“Right now it’s especially important that we get up and have our voices heard and say we are leaders, we are Americans, we are worthy, we are smart, we can contribute, and we want to contribute,” she said. “Programs like [Cisneros] really help get our voices out and educate young Latinos.”

Freshman Kyanna Spaulding. (William Atkins/GW Today) 

Creating a community

Nicholas Tyre is a Say Yes to Education scholar from Greensboro, N.C., who said he was at first intimidated by what he saw as D.C.’s aggressive tempo.

“But how quickly it became a community surprised me,” he said. “Once you find your group of people, whether that’s through academics or social programs or Greek life, [it feels] easy.”

Freshman Nicholas Tyre. (William Atkins/GW Today)

District Scholars Sanjaya Wilson and Korey Carter are both from the District of Columbia, but they come from widely divergent perspectives. Ms. Wilson is interested in fine arts and dance. Mr. Carter is “hooked” on mechanical engineering and robotics. Mr. Carter prefers to stay on campus full-time, while Ms. Wilson said she goes home about twice a month to visit family—“as long as I have my own time to myself and my family’s not always around in my business,” she said.

But both agree they have some advantages as D.C. natives.

“I’m more comfortable, since I already know this city,” Ms. Wilson said.  “If I need to get around or help other people get around, I know what to do.”

Unlike the Posse and Cisneros cohorts, students in the District Scholars and Say Yes programs are not required to meet regularly as a group. But last semester, District Scholars paid a visit to the new National Museum of African American History and Culture, which Mr. Carter called “amazing” and Ms. Wilson said was “beautiful.”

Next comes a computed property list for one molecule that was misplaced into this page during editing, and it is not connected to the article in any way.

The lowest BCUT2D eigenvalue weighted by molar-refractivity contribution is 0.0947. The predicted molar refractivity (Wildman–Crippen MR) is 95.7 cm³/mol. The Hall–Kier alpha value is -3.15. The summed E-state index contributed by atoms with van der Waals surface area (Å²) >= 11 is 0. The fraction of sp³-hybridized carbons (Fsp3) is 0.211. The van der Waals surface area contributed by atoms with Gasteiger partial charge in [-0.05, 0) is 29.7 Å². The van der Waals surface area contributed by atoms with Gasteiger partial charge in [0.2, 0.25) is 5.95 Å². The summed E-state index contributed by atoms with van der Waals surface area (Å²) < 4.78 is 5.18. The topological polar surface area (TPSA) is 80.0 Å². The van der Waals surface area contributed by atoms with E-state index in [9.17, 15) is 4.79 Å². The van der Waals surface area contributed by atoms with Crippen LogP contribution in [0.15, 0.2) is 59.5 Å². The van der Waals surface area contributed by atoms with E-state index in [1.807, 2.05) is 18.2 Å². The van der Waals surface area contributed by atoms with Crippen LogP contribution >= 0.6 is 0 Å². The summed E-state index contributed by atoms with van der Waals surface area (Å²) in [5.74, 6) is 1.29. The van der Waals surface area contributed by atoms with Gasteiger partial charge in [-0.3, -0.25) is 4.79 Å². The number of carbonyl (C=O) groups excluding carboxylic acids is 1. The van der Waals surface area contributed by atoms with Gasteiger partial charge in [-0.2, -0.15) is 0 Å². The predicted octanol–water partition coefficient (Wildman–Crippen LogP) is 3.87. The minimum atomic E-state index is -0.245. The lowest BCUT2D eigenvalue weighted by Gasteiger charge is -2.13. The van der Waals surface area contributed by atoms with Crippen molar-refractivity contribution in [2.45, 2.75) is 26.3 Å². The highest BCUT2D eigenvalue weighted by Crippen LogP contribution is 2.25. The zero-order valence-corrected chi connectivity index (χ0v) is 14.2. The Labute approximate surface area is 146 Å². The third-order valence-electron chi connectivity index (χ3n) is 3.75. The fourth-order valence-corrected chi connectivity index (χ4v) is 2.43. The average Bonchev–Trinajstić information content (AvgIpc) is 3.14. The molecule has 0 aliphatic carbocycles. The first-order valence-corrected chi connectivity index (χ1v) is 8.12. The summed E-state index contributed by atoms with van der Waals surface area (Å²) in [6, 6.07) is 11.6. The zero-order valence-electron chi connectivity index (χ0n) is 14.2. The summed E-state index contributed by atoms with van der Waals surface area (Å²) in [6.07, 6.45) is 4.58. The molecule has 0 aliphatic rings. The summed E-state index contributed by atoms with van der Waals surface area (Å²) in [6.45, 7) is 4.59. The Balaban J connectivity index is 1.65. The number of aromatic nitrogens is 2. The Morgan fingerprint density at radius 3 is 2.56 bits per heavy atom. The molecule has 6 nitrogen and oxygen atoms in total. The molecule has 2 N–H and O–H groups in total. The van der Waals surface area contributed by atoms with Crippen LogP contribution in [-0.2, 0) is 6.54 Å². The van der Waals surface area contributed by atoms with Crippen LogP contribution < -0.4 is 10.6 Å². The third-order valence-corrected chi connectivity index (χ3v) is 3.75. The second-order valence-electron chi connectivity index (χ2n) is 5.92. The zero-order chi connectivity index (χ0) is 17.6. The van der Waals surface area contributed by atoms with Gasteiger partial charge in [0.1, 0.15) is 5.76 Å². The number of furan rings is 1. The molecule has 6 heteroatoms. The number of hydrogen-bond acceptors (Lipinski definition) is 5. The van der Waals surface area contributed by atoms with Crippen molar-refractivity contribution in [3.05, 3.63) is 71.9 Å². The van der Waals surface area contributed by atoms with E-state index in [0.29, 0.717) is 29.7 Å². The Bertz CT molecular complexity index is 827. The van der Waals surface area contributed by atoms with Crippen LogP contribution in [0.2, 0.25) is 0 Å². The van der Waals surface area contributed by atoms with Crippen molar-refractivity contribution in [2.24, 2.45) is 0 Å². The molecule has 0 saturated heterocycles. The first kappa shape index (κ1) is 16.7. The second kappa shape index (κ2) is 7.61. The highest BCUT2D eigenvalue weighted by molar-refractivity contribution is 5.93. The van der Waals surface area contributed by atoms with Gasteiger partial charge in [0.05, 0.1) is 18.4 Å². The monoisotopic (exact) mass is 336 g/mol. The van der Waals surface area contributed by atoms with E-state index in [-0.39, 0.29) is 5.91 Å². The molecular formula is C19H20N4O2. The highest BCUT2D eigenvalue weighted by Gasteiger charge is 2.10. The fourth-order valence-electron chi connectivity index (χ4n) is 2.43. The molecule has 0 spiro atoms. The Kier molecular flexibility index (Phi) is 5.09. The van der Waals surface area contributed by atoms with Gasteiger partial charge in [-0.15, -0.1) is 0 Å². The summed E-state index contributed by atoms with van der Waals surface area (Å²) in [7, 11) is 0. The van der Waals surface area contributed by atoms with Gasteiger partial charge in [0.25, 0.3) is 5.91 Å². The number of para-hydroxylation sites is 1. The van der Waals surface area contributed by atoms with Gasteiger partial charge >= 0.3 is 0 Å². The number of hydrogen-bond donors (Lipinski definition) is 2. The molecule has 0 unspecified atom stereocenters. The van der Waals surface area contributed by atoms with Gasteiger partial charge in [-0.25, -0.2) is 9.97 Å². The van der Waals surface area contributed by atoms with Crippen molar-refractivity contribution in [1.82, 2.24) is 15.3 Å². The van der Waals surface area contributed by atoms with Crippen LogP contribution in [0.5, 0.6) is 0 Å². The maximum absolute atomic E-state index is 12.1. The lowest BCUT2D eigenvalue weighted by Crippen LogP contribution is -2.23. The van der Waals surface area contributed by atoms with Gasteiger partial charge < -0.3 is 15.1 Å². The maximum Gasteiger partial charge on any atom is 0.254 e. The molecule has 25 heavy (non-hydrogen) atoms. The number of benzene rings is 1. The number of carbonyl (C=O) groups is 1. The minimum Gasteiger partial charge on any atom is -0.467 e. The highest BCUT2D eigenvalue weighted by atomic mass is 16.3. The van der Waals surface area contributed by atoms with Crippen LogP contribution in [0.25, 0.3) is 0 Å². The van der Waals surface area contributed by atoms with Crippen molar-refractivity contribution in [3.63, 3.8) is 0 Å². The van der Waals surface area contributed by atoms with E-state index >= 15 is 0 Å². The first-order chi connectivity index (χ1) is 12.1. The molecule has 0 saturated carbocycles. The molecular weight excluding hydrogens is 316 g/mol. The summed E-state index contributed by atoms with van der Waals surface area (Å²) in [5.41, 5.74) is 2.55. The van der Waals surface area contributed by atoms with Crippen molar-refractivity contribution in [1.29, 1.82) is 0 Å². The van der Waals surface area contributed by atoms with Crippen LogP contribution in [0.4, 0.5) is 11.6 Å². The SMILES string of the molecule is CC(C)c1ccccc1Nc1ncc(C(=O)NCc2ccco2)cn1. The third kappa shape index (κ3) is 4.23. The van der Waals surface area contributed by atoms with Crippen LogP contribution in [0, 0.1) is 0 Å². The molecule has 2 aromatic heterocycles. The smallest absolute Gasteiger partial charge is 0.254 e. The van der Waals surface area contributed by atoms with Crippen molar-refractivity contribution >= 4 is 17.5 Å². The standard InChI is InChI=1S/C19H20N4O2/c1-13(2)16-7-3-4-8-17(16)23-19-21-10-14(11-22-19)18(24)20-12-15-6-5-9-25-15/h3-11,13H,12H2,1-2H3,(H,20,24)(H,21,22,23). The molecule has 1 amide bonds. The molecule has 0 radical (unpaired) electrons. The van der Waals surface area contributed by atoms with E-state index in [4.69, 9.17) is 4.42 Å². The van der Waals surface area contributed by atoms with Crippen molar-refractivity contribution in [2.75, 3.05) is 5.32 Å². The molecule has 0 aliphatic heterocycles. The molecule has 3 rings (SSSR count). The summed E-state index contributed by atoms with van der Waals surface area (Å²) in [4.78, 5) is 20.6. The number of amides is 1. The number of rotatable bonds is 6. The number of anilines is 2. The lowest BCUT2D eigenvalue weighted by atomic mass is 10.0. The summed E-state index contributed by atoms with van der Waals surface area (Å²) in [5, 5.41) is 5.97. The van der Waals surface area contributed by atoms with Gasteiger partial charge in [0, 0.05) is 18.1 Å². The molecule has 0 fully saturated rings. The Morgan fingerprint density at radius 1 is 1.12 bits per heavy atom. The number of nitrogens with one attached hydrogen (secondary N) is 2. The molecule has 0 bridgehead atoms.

“We don’t meet up that much as a group, but just seeing familiar faces is really nice,” Ms. Wilson said.

A ripple effect

Some students believe their cohorts can help create open, productive dialogue at a precarious political moment. Next month, Posse Scholars will hold a retreat on the topic of “Us vs. Them” in which other students, including some from other scholarship cohorts, will participate.

“We don’t know what to expect in this next presidential term, and that unexpectedness could cause confusion and anger,” Mr. Warren said. “So having conversations about topics we think are important—that’s really needed.”

Posse Scholar Nicole Mintz said her Posse training has changed the way she approaches discussions with her peers both in and out of the program.

“Posse is actively trying to change the way people on campuses interact with each other,” she said. “We’re not afraid of talking about topics a lot of people are scared to talk about because we’ve been trained for that over a year.”

Part of that training, she said, was learning to listen and to contextualize.

On some issues, “I had one perspective coming in and then I heard different things every week that I’d never considered,” she said. “Especially now, with our political climate, it’s important to talk about [social justice] in a way that’s inclusive. We learned to take everything about that person into account when they express their views—their context and where they’re coming from.”